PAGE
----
According to information from the village, which is adjacent to the First Nation, the amount owing was approximately $3,400 and had been due for several months. The communities had an agreement that invoices would be paid within one month of billing.
"It's good that they paid their bill," Larry Heon, chief of Loon Lake's fire service, said Friday. "But they should have paid it six months ago and we wouldn't be going through this right now."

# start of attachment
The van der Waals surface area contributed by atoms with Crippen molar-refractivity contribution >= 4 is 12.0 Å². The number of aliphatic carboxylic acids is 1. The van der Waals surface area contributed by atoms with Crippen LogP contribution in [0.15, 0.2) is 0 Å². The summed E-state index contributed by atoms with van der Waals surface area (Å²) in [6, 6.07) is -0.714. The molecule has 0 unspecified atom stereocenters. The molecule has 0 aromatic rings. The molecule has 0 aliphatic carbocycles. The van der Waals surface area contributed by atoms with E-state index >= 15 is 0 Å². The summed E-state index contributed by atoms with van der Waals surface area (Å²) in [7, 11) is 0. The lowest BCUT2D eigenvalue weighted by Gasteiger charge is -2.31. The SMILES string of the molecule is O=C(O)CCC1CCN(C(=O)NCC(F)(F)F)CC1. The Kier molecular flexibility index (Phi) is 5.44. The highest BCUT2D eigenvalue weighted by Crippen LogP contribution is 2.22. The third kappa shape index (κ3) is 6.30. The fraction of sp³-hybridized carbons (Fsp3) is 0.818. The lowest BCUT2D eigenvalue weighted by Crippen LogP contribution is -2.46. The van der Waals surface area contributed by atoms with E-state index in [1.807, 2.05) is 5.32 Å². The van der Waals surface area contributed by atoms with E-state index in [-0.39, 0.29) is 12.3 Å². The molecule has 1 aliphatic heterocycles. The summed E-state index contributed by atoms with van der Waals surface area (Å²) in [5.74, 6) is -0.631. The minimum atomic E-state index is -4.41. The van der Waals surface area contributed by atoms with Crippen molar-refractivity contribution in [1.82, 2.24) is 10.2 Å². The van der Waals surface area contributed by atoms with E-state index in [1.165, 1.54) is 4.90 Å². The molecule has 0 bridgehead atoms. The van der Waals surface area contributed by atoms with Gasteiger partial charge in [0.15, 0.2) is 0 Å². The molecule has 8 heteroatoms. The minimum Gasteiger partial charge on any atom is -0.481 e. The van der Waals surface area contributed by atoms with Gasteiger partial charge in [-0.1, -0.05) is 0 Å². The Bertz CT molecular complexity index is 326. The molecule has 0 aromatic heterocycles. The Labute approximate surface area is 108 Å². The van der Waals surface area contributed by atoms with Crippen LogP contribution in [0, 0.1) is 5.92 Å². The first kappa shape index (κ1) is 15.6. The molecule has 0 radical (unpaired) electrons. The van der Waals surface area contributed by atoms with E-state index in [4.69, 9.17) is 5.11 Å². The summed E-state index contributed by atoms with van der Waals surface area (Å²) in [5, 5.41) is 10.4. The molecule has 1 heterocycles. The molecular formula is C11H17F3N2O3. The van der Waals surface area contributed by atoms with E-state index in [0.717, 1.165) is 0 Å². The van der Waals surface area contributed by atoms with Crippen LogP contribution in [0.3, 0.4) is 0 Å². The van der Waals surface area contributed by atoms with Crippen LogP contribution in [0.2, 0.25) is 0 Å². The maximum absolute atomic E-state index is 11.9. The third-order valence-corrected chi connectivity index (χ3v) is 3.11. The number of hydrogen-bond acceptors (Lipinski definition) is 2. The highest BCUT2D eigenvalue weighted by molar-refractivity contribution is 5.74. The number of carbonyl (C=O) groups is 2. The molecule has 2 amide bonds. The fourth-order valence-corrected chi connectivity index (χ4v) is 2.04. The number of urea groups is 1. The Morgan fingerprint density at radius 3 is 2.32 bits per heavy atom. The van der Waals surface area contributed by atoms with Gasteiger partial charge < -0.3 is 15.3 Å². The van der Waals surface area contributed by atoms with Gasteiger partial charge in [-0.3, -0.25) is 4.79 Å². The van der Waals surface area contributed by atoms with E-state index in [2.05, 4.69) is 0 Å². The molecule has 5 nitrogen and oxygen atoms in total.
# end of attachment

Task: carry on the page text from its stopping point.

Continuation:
The unpaid bill was noted in correspondence to the First Nation dated Jan. 30, 2015. In that letter, the fire department said it would no longer respond to any fires until its account was paid.
On Feb. 17, an early morning house fire broke out on the reserve. RCMP responded to the emergency call and said when officers arrived they encountered a house full of flames. They noted there was no response from fire crews.
Two children, a one-year-old girl and a two-year-old boy, died in the fire.
The chief of Makwa Sahgaiehcan said later that he only recently came to know of the status of the account with Loon Lake.
The two communities have since said they will negotiate a new fire services agreement.
In the meantime, the village will provide fire services to the reserve.